USC has landed a monumental commitment from former Pitt wide receiver Jordan Addison, the junior announced Thursday. Addison, a 2021 All-American and reigning Biletnikoff Award winner, chose the Trojans over strong pitches from Texas and Alabama, along with an opportunity to return to the Panthers, a little more than two weeks after entering the portal.
Addison is a game-changing addition for coach Lincoln Riley’s debut campaign at USC. A native of Frederick, Maryland, Addison caught 100 passes for 1,593 yards and 17 touchdowns during a breakout sophomore season that culminated in Pitt’s first ACC championship. Addison’s effort was so impressive that he even helped Panthers quarterback Kenny Picket earn a trip to New York as a Heisman finalist (and, later, a first-round selection in the NFL Draft).
The Trojans were the favorite to land Addison from the beginning after pulling together the nation’s No. 1 transfer class. Riley brought quarterback Caleb Williams and receiver Mario Williams with him from Oklahoma, plus running back Travis Dye (Oregon), receiver Brenden Rice (Colorado) and offensive tackle Bobby Haskins (Virginia), among others. However, Addison makes a legitimate case as the top transfer in the nation — if not one of the top transfers in recent memory. Along with Williams, Addison should help create one of the most dynamic offenses in college football in 2022.
Here are key takeaways from Addison’s decision to join Riley’s offense in Los Angeles.
A perfect fit
Addison played at Tuscarora High School, just one hour away from Williams at Gonzaga High School in Washington, D.C. The pair had several common offers during their transfer portal visits, and they reportedly kept in touch while Addison went through his transfer process.
Now, the pair is suiting up to play for one of the greatest offensive minds in college football. Riley produced two Heisman-winning quarterbacks and three finalists during his five-year run as Oklahoma’s coach. Receivers have also benefitted from Riley’s development, with stars like CeeDee Lamb coming through the Sooners program before going on to succeed in the NFL with the Dallas Cowboys.
With Williams and Addison on board, USC is poised to have one of college football’s most talented offenses. Even more than Pitt, the Trojans should give Addison an opportunity to show off his talents.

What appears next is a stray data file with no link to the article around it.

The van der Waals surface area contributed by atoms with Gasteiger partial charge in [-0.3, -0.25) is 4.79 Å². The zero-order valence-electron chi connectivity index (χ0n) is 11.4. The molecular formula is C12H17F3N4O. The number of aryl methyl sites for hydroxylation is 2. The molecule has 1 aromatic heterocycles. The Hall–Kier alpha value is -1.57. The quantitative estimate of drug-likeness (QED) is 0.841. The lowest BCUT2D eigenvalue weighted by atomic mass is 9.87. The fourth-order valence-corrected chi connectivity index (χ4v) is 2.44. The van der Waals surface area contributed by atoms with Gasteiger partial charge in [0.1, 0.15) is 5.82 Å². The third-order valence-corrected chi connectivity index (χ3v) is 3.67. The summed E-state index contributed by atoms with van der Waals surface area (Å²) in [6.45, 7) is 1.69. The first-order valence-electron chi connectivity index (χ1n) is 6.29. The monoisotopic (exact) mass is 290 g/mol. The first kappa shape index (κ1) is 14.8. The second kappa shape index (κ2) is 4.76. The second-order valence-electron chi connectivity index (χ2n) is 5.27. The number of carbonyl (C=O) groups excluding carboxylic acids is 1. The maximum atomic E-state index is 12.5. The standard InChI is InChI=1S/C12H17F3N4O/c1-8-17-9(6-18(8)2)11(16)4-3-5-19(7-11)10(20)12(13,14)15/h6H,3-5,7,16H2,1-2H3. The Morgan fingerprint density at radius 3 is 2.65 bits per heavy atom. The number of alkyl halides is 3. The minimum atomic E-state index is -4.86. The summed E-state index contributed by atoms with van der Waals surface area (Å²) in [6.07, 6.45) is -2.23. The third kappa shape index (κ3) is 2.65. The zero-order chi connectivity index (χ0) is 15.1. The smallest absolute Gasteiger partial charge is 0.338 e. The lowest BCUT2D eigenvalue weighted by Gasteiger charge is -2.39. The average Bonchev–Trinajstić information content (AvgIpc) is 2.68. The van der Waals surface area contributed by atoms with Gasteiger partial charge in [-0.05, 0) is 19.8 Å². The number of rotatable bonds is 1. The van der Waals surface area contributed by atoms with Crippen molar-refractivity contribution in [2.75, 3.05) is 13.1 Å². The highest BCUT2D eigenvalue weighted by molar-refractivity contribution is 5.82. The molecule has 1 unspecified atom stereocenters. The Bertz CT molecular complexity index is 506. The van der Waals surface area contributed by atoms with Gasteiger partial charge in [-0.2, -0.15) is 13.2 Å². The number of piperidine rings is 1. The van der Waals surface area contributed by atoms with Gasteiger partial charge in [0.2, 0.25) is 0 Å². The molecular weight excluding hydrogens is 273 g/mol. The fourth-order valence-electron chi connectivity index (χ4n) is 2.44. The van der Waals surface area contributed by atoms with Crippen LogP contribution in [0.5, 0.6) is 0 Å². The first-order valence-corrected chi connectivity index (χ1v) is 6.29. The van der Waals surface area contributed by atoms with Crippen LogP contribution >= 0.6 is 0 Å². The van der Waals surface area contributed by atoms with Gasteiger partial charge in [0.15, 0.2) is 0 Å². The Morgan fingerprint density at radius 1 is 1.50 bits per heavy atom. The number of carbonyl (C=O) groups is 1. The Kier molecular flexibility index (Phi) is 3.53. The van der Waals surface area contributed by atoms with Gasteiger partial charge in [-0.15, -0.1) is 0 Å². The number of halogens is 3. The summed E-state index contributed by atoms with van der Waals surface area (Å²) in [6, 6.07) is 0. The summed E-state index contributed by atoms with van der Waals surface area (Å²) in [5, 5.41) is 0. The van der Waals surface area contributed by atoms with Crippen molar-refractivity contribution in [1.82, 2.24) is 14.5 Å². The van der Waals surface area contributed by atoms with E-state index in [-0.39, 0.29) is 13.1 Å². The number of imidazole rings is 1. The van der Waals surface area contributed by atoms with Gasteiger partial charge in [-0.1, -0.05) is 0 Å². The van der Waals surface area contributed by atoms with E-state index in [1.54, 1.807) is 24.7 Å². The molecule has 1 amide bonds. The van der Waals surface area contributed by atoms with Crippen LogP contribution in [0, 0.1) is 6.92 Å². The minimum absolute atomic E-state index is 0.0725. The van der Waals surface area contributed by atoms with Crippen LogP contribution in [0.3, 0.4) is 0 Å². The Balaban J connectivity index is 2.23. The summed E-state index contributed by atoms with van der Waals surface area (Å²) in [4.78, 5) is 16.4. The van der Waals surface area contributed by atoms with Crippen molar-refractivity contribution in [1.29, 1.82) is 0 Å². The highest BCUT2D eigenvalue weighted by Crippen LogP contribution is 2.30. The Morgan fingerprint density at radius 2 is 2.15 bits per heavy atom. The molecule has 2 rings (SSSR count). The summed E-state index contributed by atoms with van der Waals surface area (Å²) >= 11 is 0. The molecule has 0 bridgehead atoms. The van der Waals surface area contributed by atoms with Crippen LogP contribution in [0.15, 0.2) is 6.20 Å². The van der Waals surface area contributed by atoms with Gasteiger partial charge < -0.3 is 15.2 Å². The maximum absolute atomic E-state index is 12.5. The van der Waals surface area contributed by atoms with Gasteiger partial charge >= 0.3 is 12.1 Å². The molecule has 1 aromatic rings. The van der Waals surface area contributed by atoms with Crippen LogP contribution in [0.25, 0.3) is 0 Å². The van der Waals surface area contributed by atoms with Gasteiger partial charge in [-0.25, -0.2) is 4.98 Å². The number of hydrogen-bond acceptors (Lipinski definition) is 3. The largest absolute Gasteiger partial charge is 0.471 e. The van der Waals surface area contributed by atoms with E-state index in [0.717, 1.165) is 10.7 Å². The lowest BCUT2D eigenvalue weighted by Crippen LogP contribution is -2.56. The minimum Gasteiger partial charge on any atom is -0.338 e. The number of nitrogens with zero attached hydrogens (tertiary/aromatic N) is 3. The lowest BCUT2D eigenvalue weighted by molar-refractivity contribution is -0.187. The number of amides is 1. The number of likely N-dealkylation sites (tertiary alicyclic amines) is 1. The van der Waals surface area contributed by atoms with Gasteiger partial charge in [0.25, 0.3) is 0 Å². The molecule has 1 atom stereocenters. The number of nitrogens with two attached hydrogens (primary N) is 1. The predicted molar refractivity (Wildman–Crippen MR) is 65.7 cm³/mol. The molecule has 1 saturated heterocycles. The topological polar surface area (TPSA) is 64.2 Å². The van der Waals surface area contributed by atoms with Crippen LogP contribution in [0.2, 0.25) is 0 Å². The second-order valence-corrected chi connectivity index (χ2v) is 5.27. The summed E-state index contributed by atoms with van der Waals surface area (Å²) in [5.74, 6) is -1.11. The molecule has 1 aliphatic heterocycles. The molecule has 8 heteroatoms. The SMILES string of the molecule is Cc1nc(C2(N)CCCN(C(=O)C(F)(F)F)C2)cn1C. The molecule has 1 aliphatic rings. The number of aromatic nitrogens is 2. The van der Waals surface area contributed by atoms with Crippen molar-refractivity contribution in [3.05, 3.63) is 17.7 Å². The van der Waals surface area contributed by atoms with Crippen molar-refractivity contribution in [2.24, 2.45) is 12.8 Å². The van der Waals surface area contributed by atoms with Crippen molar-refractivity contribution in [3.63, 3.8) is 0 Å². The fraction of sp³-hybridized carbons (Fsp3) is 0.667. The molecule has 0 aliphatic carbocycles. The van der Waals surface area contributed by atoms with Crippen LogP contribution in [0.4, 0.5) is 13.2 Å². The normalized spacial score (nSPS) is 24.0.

A huge blow to Pitt
It’s not just Addison who’s shaking things up, as the Panthers have gone through a massive period of change over the offseason. Quarterback Kedon Slovis transferred in from USC to replace Pickett; offensive coordinator Mark Whipple left for Nebraska and was replaced by Boston College’s Frank Cignetti Jr.; and wide receivers coach Brennan Marion, a rising star in the industry, left for Texas.
Addison flourished during his two years at Pitt, clearing 2,000 yards receiving and trailing only Larry Fitzgerald for the program’s single-season receiving record. However, this wasn’t going to be the offense Pitt rode to an ACC championship. While Addison could have eased the transition for Slovis and the new staff, the Panthers now start from square one.
No time off
The pressure to perform has never been more palpable for high-profile coaches, but thanks to the transfer portal, Riley has completely transformed his roster in one offseason.
Caleb Williams, Mario Williams and Addison make for one of the most dynamic passing attacks in the country from Day 1. Dye rushed for nearly 1,300 yards and 16 touchdowns for an Oregon squad that made the Pac-12 Championship Game. The Trojans also added 10 defensive transfers to try to quickly fill holes.
Historically, rebuilds go through a three-year process: assess, develop and compete. With the transfer portal, Riley has quickly brought expectations to compete for College Football Playoff spots — and more — in time for his first game on campus. All eyes will be on Los Angeles when the season starts on Sept. 3 against Rice.